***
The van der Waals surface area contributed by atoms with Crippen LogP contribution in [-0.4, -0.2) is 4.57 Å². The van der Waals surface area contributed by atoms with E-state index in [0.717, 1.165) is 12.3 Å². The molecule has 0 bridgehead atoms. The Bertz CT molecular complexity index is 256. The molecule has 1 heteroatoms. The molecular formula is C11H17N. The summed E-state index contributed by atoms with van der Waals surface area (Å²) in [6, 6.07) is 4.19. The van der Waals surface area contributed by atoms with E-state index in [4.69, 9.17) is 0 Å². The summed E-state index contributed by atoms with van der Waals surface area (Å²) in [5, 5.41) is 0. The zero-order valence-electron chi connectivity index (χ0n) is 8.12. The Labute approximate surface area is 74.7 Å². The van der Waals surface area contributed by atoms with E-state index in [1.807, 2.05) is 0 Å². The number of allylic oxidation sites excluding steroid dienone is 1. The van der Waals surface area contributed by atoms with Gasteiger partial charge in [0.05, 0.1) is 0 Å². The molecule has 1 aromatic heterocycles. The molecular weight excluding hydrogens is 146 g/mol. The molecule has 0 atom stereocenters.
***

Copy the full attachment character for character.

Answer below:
The van der Waals surface area contributed by atoms with Crippen LogP contribution in [-0.4, -0.2) is 4.57 Å². The van der Waals surface area contributed by atoms with E-state index in [0.717, 1.165) is 12.3 Å². The molecule has 0 bridgehead atoms. The Bertz CT molecular complexity index is 256. The molecule has 1 heteroatoms. The molecular formula is C11H17N. The summed E-state index contributed by atoms with van der Waals surface area (Å²) in [6, 6.07) is 4.19. The van der Waals surface area contributed by atoms with E-state index in [4.69, 9.17) is 0 Å². The summed E-state index contributed by atoms with van der Waals surface area (Å²) in [5, 5.41) is 0. The zero-order valence-electron chi connectivity index (χ0n) is 8.12. The Labute approximate surface area is 74.7 Å². The van der Waals surface area contributed by atoms with E-state index in [1.807, 2.05) is 0 Å². The number of allylic oxidation sites excluding steroid dienone is 1. The van der Waals surface area contributed by atoms with Gasteiger partial charge in [0.05, 0.1) is 0 Å². The molecule has 1 aromatic heterocycles. The molecular weight excluding hydrogens is 146 g/mol. The molecule has 0 atom stereocenters.